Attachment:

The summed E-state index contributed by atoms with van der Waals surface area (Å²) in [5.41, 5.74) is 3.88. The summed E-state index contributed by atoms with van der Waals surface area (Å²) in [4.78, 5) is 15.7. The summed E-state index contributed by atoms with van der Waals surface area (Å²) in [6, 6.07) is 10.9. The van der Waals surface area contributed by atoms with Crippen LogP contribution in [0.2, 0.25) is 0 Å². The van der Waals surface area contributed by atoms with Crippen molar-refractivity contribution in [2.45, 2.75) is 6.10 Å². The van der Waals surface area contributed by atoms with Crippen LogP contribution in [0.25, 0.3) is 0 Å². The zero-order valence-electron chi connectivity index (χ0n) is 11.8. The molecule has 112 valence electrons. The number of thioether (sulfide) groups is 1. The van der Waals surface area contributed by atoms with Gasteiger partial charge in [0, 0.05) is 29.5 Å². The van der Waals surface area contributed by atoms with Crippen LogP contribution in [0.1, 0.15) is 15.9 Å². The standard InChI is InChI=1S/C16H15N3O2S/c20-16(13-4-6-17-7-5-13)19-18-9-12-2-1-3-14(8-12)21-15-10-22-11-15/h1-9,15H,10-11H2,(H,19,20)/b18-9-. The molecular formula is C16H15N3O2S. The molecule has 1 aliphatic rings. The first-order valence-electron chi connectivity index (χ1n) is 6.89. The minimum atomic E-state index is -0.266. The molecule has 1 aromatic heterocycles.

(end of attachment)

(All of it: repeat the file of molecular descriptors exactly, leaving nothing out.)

The summed E-state index contributed by atoms with van der Waals surface area (Å²) in [5.41, 5.74) is 3.88. The summed E-state index contributed by atoms with van der Waals surface area (Å²) in [4.78, 5) is 15.7. The summed E-state index contributed by atoms with van der Waals surface area (Å²) in [6, 6.07) is 10.9. The van der Waals surface area contributed by atoms with Crippen LogP contribution in [0.2, 0.25) is 0 Å². The van der Waals surface area contributed by atoms with Crippen molar-refractivity contribution in [2.45, 2.75) is 6.10 Å². The van der Waals surface area contributed by atoms with Crippen LogP contribution in [0.25, 0.3) is 0 Å². The zero-order valence-electron chi connectivity index (χ0n) is 11.8. The molecule has 112 valence electrons. The number of thioether (sulfide) groups is 1. The van der Waals surface area contributed by atoms with Gasteiger partial charge in [0, 0.05) is 29.5 Å². The van der Waals surface area contributed by atoms with Crippen LogP contribution in [0.1, 0.15) is 15.9 Å². The standard InChI is InChI=1S/C16H15N3O2S/c20-16(13-4-6-17-7-5-13)19-18-9-12-2-1-3-14(8-12)21-15-10-22-11-15/h1-9,15H,10-11H2,(H,19,20)/b18-9-. The molecular formula is C16H15N3O2S. The molecule has 1 aliphatic rings. The first-order valence-electron chi connectivity index (χ1n) is 6.89. The minimum atomic E-state index is -0.266. The molecule has 1 aromatic heterocycles.